Status of the European AML Framework

Status of the European AML Framework

In an attempt to improve the integrity, stability and sustainability of the European financial markets, legislators are storming ahead with regular revisions of the European Union’s (EU) anti-money laundering (AML) and criminal law framework. In 2018, a record number of actions were undertaken by the European Commission (EC). Besides the new topics—which have arisen as a result of innovation in the financial services sector—a number of scandals, public outcry and large-scale money laundering investigations have been the drivers for the increased speed of action to improve safeguards necessary to protect the overall stability of the EU and that of the financial sector.

Whilst discussions and working groups in 2018 focused on the implementation of the Fifth AML Directive (5AMLD), the proposed EU regulation strengthening the role of the European Banking Authority (EBA) in supervising the financial institutions, and the European Council’s action plan for non-legislative AML measures, the passing of the EU Criminal Law Directive in October 2018 and its official journal entry into law in November went almost unnoticed. This will be a busy year of striving to meet implementation deadlines for 2020. This article will summarize these developments and provide an outlook on what will be the main topics for discussion in 2019.1

Revising the EU’s Governance Framework

The recent scandals implicating both smaller and larger institutions across the EU financial sector have affected the reputation of the EU’s financial system and have seen the EC increasingly under pressure to address shortcomings—in particular those resulting from a lack of harmonization across the EU’s legal systems. Other EU governing bodies also echoed these concerns. The European Parliament has held several hearings in response to the money laundering and terrorist financing activities and other scandals. The need to reduce risks in the EU’s financial system was also raised by the EU’s finance ministers within the European Council.2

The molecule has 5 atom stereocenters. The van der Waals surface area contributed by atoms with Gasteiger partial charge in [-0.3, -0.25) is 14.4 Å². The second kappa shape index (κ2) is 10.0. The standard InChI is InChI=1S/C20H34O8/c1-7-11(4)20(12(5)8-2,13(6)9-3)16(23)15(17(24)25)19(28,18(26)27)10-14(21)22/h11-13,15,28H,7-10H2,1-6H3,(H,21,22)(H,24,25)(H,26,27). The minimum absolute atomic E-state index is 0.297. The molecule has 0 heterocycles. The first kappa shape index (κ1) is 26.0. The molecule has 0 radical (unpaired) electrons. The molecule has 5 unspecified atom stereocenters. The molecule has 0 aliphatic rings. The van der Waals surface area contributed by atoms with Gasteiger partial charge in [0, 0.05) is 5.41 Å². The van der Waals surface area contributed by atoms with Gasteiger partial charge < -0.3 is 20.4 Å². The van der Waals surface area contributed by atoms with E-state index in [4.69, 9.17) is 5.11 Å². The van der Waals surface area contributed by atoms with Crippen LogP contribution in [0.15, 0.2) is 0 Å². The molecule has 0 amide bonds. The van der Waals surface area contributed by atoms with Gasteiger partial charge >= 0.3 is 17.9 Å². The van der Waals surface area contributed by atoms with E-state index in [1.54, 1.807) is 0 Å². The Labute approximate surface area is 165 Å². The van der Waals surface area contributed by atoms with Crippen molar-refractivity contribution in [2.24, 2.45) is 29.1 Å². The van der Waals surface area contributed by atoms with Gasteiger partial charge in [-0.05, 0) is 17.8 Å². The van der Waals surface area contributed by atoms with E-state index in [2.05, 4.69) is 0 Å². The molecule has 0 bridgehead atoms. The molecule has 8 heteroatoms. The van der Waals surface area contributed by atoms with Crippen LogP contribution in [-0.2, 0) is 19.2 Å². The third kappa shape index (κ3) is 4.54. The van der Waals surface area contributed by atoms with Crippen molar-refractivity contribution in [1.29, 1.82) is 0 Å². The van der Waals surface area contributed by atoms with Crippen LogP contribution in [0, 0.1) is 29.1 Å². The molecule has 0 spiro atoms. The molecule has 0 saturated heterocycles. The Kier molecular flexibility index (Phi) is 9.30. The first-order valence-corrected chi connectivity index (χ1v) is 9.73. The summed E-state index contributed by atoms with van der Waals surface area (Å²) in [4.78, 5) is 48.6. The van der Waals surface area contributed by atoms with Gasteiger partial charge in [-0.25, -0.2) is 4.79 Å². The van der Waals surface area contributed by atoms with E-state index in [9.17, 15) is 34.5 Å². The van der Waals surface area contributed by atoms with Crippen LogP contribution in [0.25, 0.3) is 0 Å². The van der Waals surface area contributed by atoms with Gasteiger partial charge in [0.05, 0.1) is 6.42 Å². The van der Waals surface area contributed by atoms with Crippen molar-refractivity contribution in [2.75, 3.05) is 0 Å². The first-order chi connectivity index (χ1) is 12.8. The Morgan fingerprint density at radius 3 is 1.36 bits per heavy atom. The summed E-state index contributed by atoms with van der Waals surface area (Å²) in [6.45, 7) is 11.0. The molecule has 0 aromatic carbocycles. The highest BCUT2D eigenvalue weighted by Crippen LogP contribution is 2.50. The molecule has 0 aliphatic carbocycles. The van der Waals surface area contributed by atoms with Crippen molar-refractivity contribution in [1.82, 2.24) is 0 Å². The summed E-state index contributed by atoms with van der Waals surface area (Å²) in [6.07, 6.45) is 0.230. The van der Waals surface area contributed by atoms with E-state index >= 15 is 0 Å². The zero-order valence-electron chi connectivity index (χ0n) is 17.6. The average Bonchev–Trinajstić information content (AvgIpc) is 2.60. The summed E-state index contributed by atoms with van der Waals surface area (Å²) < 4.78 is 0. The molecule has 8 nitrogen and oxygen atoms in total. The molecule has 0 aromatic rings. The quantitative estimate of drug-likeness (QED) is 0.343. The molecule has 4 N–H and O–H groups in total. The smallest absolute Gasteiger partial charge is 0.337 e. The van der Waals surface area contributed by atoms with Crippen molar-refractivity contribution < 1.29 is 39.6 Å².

Table 1

The table above shows the time frame of when the various directives, regulations and action plans at the EU level were passed and the subsequent implementation timelines, showcasing an increased number of initiatives facing shorter implementation deadlines.

Whereas the 5AMLD and the new EBA regulation and action plan expand on customer and country risk topics and set the foundation for a more coordinated exchange amongst supervisory bodies and central registries, the EU Criminal Law Directive is far reaching. It calls for reforms of the EU member states’ criminal justice system, addressing one of the key inhibitors to financial crime prevention—the lack of harmonization of criminal law across the EU—impeding an effective enforcement and prosecution of money laundering and other financial crimes. The EU Criminal Law Directive goes back to basics to define money laundering and expands on the list of predicate offenses as well as money laundering offenses. Increased penalties and a call for corporate criminal liability are part of the new directive.3

5AMLD

The 5AMLD took a big step in bringing innovative payment methods and digital currencies into scope, developing a framework to increase transparency around corporate entities across the EU, and in strengthening the overall supervision and exchange of information in relation to money laundering issues across the EU.4

Key points are covered in the 5AMLD fact sheet5 published by the EC on December 15, 2017. The main topics include the ultimate beneficial owner (UBO) register, dealing with high-risk countries, scoping in virtual currencies, tax advisors and dealers in art works, and finally strengthening the supervisory authorities and financial intelligence units (FIUs) by improving access and the exchange of information. The details are summarized in the table below.

Some key points and developments since the passing of the directive are summarized in the following sections.

Table 2

UBO Registries

There has been much progress across the EU regarding the implementation of the UBO registers and most countries have introduced the register at the time of writing. However, individual countries have, based on the national legislation and legal systems, implemented the UBO registers under varying conditions. Therefore, there is no common ground on which the UBO registries have been implemented. In addition, there has been criticism of the UBO documentation requirements, quality of data and varying degrees of accessibility.10

High-Risk Countries and Customer Due Diligence

5AMLD seeks to harmonize enhanced due diligence (EDD) measures that financial institutions and other obliged entities must apply to business relationships or transactions involving high-risk third countries. The harmonization was deemed necessary to prevent different approaches amongst the EU member states, thus creating “weak spots” in the EU-wide management of business relationships involving high-risk third countries. The main requirements include the following: